tawny

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English[edit]

Etymology[edit]

From Middle English tawne, from Anglo-Norman tawné, from Old French tané, past participle of taner (to tan), from tan (tanbark, tawny color), from Gaulish tanno (holm oak), from Proto-Celtic *tanno- (green oak), of uncertain further origin.[1] Compare Breton tann, Old Irish caerthann (rowan).

Pronunciation[edit]

Adjective[edit]

tawny (comparative tawnier, superlative tawniest)

  1. Of a light brown to brownish orange color.
    • 1865, Henry David Thoreau, Cape Cod, Chapter I. "The Shipwreck", page 14:
      There were the tawny rocks, like lions couchant, defying the ocean, whose waves incessantly dashed against and scoured them with vast quantities of gravel.
    • 1906 August, Alfred Noyes, “The Highwayman”, in Poems, New York, N.Y.: The Macmillan Company; London: Macmillan & Co., published October 1906, OCLC 28569419, part 2, stanza I, pages 48–49:
      He did not come in the dawning; he did not come at noon; / And out o' the tawny sunset, before the rise o' the moon, / When the road was a gypsy's ribbon, looping the purple moor, / A red-coat troop came marching— / Marching—marching— / King George's men came marching, up to the old inn-door.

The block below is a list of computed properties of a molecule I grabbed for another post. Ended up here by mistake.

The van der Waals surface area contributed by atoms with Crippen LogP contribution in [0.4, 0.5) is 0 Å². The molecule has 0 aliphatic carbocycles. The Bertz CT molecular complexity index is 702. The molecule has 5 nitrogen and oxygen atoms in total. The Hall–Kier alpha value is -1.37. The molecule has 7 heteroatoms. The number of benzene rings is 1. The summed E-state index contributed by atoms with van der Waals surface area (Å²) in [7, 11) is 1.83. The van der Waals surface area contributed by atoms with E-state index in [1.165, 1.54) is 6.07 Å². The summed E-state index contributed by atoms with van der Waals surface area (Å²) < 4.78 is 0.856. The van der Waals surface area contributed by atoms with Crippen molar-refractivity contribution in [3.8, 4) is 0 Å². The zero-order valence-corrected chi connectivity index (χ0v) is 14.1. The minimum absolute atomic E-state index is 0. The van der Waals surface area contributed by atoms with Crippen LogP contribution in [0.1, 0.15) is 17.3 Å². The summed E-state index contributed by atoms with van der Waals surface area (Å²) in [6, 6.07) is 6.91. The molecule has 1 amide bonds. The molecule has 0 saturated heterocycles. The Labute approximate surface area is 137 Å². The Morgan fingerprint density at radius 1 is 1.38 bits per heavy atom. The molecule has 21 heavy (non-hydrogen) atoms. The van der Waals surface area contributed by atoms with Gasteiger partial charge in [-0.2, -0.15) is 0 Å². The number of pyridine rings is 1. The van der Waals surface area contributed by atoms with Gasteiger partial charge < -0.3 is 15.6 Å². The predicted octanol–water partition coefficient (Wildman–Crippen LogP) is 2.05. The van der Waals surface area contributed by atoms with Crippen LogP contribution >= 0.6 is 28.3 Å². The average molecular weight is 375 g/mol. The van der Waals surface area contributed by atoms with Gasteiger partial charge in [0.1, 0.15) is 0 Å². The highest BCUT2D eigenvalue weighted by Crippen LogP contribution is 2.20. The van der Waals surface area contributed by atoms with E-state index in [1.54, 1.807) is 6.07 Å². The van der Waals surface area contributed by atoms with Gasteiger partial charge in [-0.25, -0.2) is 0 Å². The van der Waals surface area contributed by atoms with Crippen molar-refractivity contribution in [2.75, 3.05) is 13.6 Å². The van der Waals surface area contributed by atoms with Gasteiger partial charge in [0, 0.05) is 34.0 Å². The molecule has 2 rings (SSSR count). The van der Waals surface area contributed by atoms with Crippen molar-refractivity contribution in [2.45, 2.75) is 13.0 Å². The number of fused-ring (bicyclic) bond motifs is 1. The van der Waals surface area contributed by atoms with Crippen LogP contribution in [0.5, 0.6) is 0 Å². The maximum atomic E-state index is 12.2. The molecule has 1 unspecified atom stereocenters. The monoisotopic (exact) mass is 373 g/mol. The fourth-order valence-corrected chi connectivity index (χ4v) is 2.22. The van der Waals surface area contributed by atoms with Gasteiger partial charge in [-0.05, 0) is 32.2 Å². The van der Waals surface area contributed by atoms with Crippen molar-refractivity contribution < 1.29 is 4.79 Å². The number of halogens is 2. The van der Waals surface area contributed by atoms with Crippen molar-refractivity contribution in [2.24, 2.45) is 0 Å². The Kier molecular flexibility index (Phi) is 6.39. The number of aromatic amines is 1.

• 1908, Kenneth Grahame, The Wind in the Willows:
      They fell a-twittering among themselves once more, and this time their intoxicating babble was of violet seas, tawny sands, and lizard-haunted walls.
    tawny:  
  2. A sweet, fortified wine which is blended and matured in wood.

Synonyms[edit]

Related terms[edit]

Translations[edit]

Noun[edit]

tawny

  1. A light brown to brownish orange colour.

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Translations[edit]

References[edit]

  1. ^ Matasović, Ranko (2009), “*tanno-”, in Etymological Dictionary of Proto-Celtic (Leiden Indo-European Etymological Dictionary Series; 9), Leiden: Brill, →ISBN, page 369

Anagrams[edit]